Cryptocurrency is likely to flourish under new Minister of Finance and Economic Development Mthuli Ncube, if his views carry the day.
The economics professor has spoken positively on how Zimbabwe needed to be open-minded about cryptocurrency and the distributed ledger technology that underpins them.
“I think the attitude for Zimbabwe should be to invest in understanding innovations and often central banks are too slow in investing in these technologies,” said Professor Ncube, in an opinion article published widely in the local Press a few days before President Mnangagwa confirmed his appointment on September 7.
“But there are other countries which are moving faster,” he said.
“If you look at the Swiss central bank they are investing in and understanding bitcoin. One can pay for travel using bitcoin in Switzerland. So if these countries can see value in this and where it’s headed, we should also pay attention.”
Cryptocurrencies like bitcoin, ethereum and liteoin are banned in Zimbabwe. The country had started to emerge as a critical part of the crypto market in Africa when the Reserve Bank of Zimbabwe in May shut down two exchanges — Golix and Styx24 — that were helping people buy and sell bitcoin and other digital coins from a central platform.
The RBZ accused the exchanges of violating Exchange Control laws, and of taking on banking activities, such as accepting deposits — something they weren’t allowed to do. When Golix tried to raise $32 million via a token sale in June, central bank governor John Mangudya described the process as a “pyramid scheme”. Today, Golix is contesting the ban in the High Court.
Now, whereas his predecessor Patrick Chinamasa, said cryptocurrency was not a priority, Minister Ncube, a former vice president of the African Development Bank and a revered liberal economist, sees things differently.
“I would actually encourage the central bank to create a unit to try and understand cryptocurrency,” he said.
“We have innovative youngsters so the idea shouldn’t be to stop it (bitcoin) and say don’t do this but rather the regulators should invest in catching up with them and find ways to understand it, then you regulate it because you now understand it,” the finance minister said.
Crypto to bust sanctions
Mangudya has in the past made suggestions about investigating in opportunities arising from the blockchain technology. But other financial regulators are already looking into this.
In South Africa, that country’s Reserve Bank has piloted an inter-bank settlement system code named Project Kohka, which runs on the Ethereum blockchain. Aiming to speed up payments, the system is understood to have performed “exceedingly well” during simulated trials for real-time gross settlements between banking institutions.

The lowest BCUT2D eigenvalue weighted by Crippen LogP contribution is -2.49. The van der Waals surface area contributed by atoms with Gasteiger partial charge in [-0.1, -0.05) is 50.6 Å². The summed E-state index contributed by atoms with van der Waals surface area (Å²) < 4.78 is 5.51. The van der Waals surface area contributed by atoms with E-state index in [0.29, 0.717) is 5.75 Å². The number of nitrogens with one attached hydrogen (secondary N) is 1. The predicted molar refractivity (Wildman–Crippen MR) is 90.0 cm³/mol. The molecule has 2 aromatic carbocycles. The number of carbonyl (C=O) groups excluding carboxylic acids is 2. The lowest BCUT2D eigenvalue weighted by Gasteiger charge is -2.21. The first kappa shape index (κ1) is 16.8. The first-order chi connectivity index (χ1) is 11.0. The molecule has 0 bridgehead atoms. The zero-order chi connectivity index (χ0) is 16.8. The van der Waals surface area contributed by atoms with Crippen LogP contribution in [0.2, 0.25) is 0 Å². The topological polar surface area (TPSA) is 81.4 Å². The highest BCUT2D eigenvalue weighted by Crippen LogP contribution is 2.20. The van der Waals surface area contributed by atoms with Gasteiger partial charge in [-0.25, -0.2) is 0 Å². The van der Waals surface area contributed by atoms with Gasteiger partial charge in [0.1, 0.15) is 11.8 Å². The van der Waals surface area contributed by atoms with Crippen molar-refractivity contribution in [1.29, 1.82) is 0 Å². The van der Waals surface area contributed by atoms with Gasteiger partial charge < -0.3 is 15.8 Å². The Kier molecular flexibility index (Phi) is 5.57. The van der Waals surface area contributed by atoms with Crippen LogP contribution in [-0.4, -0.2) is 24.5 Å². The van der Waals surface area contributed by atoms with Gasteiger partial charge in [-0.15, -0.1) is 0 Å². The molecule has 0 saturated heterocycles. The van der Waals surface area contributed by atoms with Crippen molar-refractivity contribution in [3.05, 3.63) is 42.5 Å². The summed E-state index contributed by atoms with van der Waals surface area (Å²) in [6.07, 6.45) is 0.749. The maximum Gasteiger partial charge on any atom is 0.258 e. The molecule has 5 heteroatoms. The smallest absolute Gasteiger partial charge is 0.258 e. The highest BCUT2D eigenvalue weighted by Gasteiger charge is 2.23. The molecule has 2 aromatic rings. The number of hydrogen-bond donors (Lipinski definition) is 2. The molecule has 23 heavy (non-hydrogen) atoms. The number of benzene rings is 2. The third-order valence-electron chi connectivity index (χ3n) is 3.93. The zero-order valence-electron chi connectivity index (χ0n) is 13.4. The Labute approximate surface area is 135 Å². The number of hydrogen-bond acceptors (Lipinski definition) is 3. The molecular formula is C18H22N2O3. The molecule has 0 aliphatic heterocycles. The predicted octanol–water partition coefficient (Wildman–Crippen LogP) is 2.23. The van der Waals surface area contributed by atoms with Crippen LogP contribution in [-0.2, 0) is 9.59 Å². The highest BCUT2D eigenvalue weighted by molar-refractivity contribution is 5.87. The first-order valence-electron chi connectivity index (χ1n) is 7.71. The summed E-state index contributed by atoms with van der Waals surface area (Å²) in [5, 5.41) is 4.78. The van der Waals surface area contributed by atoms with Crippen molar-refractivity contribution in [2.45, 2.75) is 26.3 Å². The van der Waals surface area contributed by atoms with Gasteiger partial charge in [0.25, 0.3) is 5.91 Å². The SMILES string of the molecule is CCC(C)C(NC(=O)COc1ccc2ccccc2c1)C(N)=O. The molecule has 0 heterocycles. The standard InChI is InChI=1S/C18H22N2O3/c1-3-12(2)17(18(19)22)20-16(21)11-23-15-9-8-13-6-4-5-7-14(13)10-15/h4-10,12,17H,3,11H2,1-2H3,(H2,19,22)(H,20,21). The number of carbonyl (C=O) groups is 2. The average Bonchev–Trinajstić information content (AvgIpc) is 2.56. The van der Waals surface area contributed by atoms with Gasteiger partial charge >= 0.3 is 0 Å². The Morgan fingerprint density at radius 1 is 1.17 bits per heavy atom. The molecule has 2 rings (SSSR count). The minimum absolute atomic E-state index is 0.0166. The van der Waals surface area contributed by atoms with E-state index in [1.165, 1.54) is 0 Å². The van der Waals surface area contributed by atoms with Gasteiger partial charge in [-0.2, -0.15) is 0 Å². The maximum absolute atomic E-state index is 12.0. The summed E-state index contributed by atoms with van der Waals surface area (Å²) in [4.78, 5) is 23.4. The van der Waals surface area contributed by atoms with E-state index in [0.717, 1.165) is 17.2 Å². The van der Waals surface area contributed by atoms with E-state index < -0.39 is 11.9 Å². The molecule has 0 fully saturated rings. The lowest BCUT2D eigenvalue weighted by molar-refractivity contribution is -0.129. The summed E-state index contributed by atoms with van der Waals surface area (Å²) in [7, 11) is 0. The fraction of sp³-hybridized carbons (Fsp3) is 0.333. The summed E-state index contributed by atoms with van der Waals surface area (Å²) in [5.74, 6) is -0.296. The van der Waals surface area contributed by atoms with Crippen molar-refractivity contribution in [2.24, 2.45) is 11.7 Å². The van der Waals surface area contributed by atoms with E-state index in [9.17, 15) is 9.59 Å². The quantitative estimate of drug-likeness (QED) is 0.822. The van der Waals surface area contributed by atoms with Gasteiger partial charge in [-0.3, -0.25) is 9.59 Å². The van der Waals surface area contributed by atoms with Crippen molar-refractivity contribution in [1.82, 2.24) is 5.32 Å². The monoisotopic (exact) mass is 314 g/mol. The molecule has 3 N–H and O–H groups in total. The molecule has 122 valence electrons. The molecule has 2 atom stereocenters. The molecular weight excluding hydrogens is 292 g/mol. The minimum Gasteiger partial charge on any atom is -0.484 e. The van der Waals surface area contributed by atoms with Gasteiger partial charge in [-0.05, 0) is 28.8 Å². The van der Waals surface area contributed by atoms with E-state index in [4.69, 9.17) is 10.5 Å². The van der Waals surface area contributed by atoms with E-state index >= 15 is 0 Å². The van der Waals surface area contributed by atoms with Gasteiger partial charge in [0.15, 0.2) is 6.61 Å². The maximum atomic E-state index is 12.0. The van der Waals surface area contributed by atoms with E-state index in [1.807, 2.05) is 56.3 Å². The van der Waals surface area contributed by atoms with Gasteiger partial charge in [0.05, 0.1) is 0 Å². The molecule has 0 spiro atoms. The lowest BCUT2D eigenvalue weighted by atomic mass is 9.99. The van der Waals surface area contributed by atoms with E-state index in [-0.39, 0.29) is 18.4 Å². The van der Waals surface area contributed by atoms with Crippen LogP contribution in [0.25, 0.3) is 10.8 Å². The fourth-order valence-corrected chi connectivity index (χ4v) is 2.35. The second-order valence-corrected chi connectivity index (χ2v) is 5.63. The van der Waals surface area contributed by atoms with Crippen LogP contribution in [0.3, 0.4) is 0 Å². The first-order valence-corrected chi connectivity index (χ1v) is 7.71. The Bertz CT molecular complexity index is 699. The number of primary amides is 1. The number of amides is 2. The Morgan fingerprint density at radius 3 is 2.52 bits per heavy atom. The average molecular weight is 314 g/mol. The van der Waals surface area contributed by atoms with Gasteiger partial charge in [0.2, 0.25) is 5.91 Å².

Like the RBZ, the South African Reserve Bank does not recognise cryptocurrencies as legal tender, urging caution in their trade. But that has not prevented the South African revenue authority from taxing profits made from cryptocurrency transactions.
In February, Regulators in Venezuela issued a digital currency of their own called the petro, which is claimed to be backed by oil, to help bust US economic sanctions.
Iran recently announced plans to legalise bitcoin mining, a process that creates new digital coins by solving complex math problems. The ultimate goal is for Iran to issue its own cryptocurrency to compensate for the expected squeeze in petrodollars arising from US economic sanctions designed to cut oil sales from the country, the economy’s lifeblood.
With its history of hyperinflation, bank failure and currency problems, Zimbabwe is often looked at within the crypto ecosystem as a fantastic use case: its currency so hyper-inflated it is now officially canned and out of circulation.
The Zimbabwean dollar has become a cautionary symbol, often employed by cryptocurrency zealots as a way to show the folly of faith in politicians controlling an economy. If there’s an upside to such a phenomenon, Zimbabweans have become practical monetary experts out of necessity.
Half of all transactions involve paper money, and for the domestic population they’ve become accustomed to exchanging US dollars, South African rand etc, a gap that cryptocurrencies could fill.
Ncube has recently spoken about wholesale currency reforms, including the abolition of the bond notes, it is a thrill we wait to see whether crypto will find space in the reforms.